1. 1. How to Handle Disruptive Behaviors Written by Koji Takeshima, Summer 2002 Instructions don’t exhibit stimulus control over Pat’s behavior. He is relativelyhigh functioning when compared to other children in the classroom. He may play withtoys more appropriately and interact with people more naturally than the lowerfunctioning children. However, Pat also has a high frequency of tantrums, hitting,kicking, pulling hair, crying, screaming, throwing, keeping materials away from tutors,sliding down to the floor, saying, “No” to all questions, etc. His tutor is frustrated whenhe attempts to conduct a Discrete Trial Training session because of these disruptivebehaviors.At the time of entrance, most children engage in some sort of disruptive behaviors. Manyserious disruptive behaviors, including tantrums and crying, typically decrease in the firstcouple of weeks after they enter the program. But, unfortunately, some children maintaintheir disruptive behaviors, or may develop new types of disruptive behaviors, throughtheir interactions with tutors. No matter how challenging the behaviors are, changingyour performance can decrease them.There are three possible reasons for the disruptive behavior. 1. The procedure is too difficult for your child: Your child either cannot easily do what you ask, or the temporary relief from the task reinforces your child’s disruptive and non-compliance behaviors. 2. You do not provide strong reinforcers for your child: Engaging in disruptive behaviors can be more reinforcing than the reinforcers you provide. 3. You provide social reinforcement or attention following disruptive behaviors: Your physical prompts, correction procedures, and instructions following disruptive behaviors are also attention, which possibly reinforce disruptive and non-compliance behaviors.What can you do for your child? 1. Play actively: Imagine how important playing is for normal children in this age group. Especially for children with many functional skills, playing should be a stronger reinforcer than praising. Playing contingent on appropriate behaviors is the key to make your child happy and decrease disruptive or any other problem behaviors. Play with your child in the playroom. Does your child show any disruptive behaviors? As long as your child enjoys playing with you (and your playing follows appropriate behaviors), there should be a decrease in your child’s disruptive behaviors. Make your Discrete Trial Training as fun as possible with various types of play. 2. Limit attention for disruptive behaviors: Any type of attention following inappropriate behavior could function as a reinforcer. For example, if your child screams, many people may look at your child and may provide a comment of concern. This attention may be the reinforcer that maintains the screaming behavior.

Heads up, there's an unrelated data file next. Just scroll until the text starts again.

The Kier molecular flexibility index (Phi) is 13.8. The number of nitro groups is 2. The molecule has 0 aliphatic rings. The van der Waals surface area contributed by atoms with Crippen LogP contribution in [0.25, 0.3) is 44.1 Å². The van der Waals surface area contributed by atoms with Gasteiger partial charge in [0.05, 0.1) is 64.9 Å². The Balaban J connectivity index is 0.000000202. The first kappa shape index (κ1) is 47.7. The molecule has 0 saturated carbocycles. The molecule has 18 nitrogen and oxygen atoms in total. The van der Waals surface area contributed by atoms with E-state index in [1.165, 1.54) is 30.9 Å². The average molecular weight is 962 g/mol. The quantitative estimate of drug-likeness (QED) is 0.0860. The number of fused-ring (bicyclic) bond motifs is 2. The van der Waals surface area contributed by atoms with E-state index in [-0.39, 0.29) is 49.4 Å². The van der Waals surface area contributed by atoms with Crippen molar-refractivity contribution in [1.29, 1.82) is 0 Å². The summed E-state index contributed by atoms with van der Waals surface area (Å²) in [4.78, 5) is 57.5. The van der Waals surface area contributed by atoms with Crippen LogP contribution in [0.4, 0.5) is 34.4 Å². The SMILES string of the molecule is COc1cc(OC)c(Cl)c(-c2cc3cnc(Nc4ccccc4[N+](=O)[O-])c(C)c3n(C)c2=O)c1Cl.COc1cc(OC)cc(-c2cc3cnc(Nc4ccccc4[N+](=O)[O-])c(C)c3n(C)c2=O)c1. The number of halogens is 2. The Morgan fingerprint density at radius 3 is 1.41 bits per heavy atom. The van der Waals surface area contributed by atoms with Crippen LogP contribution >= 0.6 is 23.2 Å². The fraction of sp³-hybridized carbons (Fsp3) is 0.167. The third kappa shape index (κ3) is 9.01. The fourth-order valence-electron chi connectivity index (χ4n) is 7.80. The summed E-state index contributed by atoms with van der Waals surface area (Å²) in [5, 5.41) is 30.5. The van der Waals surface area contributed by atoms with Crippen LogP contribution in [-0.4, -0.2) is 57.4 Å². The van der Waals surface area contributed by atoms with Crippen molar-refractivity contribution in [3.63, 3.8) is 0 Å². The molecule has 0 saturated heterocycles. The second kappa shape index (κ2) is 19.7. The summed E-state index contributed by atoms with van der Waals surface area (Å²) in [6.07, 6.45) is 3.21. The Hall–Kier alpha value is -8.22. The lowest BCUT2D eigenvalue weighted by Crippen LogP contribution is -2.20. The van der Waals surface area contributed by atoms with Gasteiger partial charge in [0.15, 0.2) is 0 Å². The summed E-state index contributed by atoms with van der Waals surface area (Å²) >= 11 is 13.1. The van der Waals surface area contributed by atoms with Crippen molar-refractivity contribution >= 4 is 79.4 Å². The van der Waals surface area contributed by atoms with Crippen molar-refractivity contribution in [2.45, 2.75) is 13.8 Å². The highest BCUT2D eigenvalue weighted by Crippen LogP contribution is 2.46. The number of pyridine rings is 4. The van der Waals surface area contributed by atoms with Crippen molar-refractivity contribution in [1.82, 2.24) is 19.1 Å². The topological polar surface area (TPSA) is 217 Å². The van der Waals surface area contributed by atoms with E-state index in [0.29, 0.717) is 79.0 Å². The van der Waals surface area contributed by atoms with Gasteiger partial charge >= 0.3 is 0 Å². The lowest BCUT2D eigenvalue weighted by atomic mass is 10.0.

2. 2. Do’s and Don’ts for decreasing your child’s disruptive behaviors Do Don’t Use easy instructions in between  Pay unnecessary attention after the difficult instructions disruptive behaviors Check pacing  Show reinforcers to motivate and ask, Provide reinforcers when your child is “What do you want to work for?” after good (play and have fun after good disruptive behaviors (show reinforcers behavior) only when your child is good) Dress in a way that your child cannot  Let your child escape from the tasks easily grab your clothes and hair (it is reinforcing to grab someone’s hair and clothes!) Work through the procedure and block any attempts at disruptive behaviorsNOTE: Saying “I have yet to find effective reinforcers today,” instead of, “Pat isbored,” “Pat is frustrated,” “Pat is having a bad day,” “Pat doesn’t like me,” etc.Once in a while, your child may engage in disruptive behaviors and may not follow yourinstructions. You may say, “Pat is bored today.” How do you know Pat is bored? BecausePat is engaging in disruptive behaviors and not following instructions. It is a circularexplanation. You should say, “I did not find strong reinforcers today.” How do you knowyou did not find strong reinforcers? Because items or activity you provided after goodbehaviors today did not increase the good behaviors. This, at least, is not circular.Top 5 Helpful Hints 1. Have fun and be a kid yourself 2. Any problems, call your TA over 3. Get excited about small improvements 4. Always provide reinforcers when your child is good 5. Don’t overreact to bad behaviors